Home  »  A Library of American Literature  »  The Happy Farmer

Stedman and Hutchinson, comps. A Library of American Literature:
An Anthology in Eleven Volumes. 1891.
Vols. IX–XI: Literature of the Republic, Part IV., 1861–1889

The Happy Farmer

By J. Hector St. John de Crèvecœur (1735–1813)

[Born in Caen, Normandy. Died at Sarcelles, France, 1813. Letters from an American Farmer. 1782.]

OFTEN when I plough my low ground, I place my little boy on a chair which screws to the beam of the plough—its motion and that of the horses please him, he is perfectly happy, and begins to chat. As I lean over the handle, various are the thoughts which crowd into my mind. I am now doing for him. I say, what my father formerly did for me; may God enable him to live that he may perform the same operations for the same purposes when I am worn out and old! I relieve his mother of some trouble while I have him with me, the odoriferous furrow exhilarates his spirits, and seems to do the child a great deal of good, for he looks more blooming since I have adopted that practice; can more pleasure, more dignity, be added to that primary occupation? The father thus ploughing with his child, and to feed his family, is inferior only to the emperor of China ploughing as an example to his kingdom….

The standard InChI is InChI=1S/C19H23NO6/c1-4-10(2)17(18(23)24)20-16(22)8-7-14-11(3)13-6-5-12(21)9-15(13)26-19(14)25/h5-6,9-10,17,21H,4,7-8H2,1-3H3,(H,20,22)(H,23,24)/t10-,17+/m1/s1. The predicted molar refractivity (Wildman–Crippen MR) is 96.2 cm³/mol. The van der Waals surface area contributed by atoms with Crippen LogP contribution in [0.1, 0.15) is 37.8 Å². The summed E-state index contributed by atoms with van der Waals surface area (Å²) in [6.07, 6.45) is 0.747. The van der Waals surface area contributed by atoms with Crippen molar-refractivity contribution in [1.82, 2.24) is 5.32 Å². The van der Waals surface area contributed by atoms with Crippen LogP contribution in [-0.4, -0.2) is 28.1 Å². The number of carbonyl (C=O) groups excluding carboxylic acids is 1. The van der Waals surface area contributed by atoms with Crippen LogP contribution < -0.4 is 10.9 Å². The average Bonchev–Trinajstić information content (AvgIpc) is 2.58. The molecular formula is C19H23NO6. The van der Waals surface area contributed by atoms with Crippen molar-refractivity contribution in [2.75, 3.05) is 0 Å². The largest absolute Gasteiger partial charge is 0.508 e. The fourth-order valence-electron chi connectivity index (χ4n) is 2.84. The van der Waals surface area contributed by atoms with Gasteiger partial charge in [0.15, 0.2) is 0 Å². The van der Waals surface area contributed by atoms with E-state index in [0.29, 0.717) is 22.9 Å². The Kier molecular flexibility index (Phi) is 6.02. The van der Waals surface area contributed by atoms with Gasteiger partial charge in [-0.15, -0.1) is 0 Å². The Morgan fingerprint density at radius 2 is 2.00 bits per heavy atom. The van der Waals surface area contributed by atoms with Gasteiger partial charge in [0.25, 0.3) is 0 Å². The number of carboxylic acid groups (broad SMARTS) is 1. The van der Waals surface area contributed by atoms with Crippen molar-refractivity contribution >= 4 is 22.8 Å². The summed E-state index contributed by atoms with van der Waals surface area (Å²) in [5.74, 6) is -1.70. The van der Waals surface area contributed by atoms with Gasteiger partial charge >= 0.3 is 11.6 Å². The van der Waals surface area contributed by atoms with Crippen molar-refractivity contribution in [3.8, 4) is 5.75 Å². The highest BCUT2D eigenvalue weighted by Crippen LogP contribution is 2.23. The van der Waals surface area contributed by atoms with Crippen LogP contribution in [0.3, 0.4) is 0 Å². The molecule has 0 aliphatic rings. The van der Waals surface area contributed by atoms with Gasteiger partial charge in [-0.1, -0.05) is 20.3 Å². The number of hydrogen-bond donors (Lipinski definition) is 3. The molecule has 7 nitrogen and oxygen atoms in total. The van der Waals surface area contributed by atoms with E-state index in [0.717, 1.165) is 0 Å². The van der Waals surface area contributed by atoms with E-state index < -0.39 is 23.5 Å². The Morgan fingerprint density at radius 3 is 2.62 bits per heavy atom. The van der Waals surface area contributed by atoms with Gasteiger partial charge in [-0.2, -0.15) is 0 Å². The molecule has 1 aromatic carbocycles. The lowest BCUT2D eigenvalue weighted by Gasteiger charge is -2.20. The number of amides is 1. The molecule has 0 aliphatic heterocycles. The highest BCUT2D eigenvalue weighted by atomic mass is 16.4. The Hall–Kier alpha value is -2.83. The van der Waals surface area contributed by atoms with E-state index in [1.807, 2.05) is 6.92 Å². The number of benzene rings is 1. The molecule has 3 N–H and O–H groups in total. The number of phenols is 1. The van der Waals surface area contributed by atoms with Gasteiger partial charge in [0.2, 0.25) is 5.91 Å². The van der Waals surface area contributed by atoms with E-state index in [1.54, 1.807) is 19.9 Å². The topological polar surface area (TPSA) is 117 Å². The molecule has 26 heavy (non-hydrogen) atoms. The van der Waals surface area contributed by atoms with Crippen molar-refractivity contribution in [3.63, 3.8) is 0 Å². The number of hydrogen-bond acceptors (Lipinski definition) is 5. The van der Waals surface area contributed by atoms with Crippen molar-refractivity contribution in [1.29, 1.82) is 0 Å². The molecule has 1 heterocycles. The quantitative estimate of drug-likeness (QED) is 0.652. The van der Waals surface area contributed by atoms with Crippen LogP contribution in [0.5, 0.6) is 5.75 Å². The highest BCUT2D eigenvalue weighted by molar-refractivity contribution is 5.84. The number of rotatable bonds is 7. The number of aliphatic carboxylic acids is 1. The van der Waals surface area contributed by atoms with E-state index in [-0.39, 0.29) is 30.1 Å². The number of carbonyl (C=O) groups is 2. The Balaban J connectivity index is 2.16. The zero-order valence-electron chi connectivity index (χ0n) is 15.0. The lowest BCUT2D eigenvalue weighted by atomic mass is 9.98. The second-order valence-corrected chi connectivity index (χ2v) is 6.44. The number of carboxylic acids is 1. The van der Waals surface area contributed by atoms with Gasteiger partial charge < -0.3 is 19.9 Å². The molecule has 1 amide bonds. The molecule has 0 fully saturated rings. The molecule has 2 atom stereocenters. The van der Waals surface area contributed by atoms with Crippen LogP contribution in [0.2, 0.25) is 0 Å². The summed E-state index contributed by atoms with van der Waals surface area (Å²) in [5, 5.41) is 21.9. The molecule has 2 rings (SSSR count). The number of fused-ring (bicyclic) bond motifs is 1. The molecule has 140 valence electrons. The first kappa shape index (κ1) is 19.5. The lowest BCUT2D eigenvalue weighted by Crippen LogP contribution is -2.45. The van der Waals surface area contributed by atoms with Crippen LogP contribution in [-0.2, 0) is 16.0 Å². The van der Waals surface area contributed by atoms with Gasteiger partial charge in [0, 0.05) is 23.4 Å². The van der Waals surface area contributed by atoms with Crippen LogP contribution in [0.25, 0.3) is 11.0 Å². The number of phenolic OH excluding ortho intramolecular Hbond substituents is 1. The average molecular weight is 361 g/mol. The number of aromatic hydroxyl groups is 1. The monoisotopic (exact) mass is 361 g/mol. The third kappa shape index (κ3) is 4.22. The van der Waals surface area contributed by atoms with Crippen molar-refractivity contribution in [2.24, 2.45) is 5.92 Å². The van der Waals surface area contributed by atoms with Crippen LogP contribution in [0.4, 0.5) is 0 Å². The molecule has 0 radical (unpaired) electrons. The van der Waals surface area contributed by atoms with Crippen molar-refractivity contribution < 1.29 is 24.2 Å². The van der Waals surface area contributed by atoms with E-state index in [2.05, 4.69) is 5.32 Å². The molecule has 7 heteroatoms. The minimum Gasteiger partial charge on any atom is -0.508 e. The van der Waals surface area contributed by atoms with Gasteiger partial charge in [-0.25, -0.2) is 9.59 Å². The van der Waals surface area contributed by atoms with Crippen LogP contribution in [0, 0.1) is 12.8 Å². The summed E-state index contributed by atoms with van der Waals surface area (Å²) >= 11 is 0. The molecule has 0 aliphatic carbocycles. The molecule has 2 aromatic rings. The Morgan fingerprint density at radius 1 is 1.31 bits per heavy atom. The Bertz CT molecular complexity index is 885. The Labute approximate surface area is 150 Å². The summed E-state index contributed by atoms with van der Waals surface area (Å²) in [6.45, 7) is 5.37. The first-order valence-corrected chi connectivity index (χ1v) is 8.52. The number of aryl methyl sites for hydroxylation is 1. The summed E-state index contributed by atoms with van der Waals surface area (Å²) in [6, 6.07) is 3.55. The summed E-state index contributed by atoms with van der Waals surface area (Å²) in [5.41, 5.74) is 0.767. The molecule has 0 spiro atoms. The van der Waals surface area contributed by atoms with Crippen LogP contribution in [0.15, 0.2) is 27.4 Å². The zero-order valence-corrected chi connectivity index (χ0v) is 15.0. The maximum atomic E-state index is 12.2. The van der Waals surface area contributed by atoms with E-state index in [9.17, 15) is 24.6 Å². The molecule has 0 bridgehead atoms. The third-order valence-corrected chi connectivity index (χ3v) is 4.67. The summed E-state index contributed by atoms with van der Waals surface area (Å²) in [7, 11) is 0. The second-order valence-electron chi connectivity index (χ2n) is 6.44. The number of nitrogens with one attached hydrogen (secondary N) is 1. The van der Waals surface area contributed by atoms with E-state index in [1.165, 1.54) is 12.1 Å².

My bees, above any other tenants of my farm, attract my attention and respect; I am astonished to see that nothing exists but what has its enemy, one species pursue and live upon the other: unfortunately our kingbirds are the destroyers of those industrious insects; but on the other hand, these birds preserve our fields from the depredations of crows which they pursue on the wing with great vigilance and astonishing dexterity. Thus divided by two interested motives, I have long resisted the desire I had to kill them, until last year, when I thought they increased too much, and my indulgence had been carried too far; it was at the time of swarming when they all came and fixed themselves on the neighboring trees, from whence they catched those that returned loaded from the fields. This made me resolve to kill as many as I could, and I was just ready to fire, when a bunch of bees as big as my fist issued from one of the hives, rushed on one of the birds, and probably stung him, for he instantly screamed, and flew, not as before, in an irregular manner, but in a direct line. He was followed by the same bold phalanx, at a considerable distance, which unfortunately becoming too sure of victory, quitted their military array and disbanded themselves. By this inconsiderate step they lost all that aggregate of force which had made the bird fly off. Perceiving their disorder he immediately returned and snapped as many as he wanted; nay he had even the impudence to alight on the very twig from which the bees had drove him. I killed him and immediately opened his craw, from which I took 171 bees; I laid them all on a blanket in the sun, and to my great surprise 54 returned to life, licked themselves clean, and joyfully went back to the hive; where they probably informed their companions of such an adventure and escape, as I believe had never happened before to American bees! I draw a great fund of pleasure from the quails which inhabit my farm; they abundantly repay me, by their various notes and peculiar tameness, for the inviolable hospitality I constantly show them in the winter. Instead of perfidiously taking advantage of their great and affecting distress, when nature offers nothing but a barren universal bed of snow, when irresistible necessity forces them to my barn doors, I permit them to feed unmolested; and it is not the least agreeable spectacle which that dreary season presents, when I see those beautiful birds, tamed by hunger, intermingling with all my cattle and sheep, seeking in security for the poor scanty grain which but for them would be useless and lost. Often in the angles of the fences where the motion of the wind prevents the snow from settling, I carry them both chaff and grain; the one to feed them, the other to prevent their tender feet from freezing fast to the earth as I have frequently observed them to do. I do not know an instance in which the singular barbarity of man is so strongly delineated, as in the catching and murthering those harmless birds, at that cruel season of the year. Mr. ——, one of the most famous and extraordinary farmers that has ever done honor to the province of Connecticut, by his timely and humane assistance in a hard winter, saved this species from being entirely destroyed. They perished all over the country, none of their delightful whistlings were heard the next spring, but upon this gentleman’s farm; and to his humanity we owe the continuation of their music.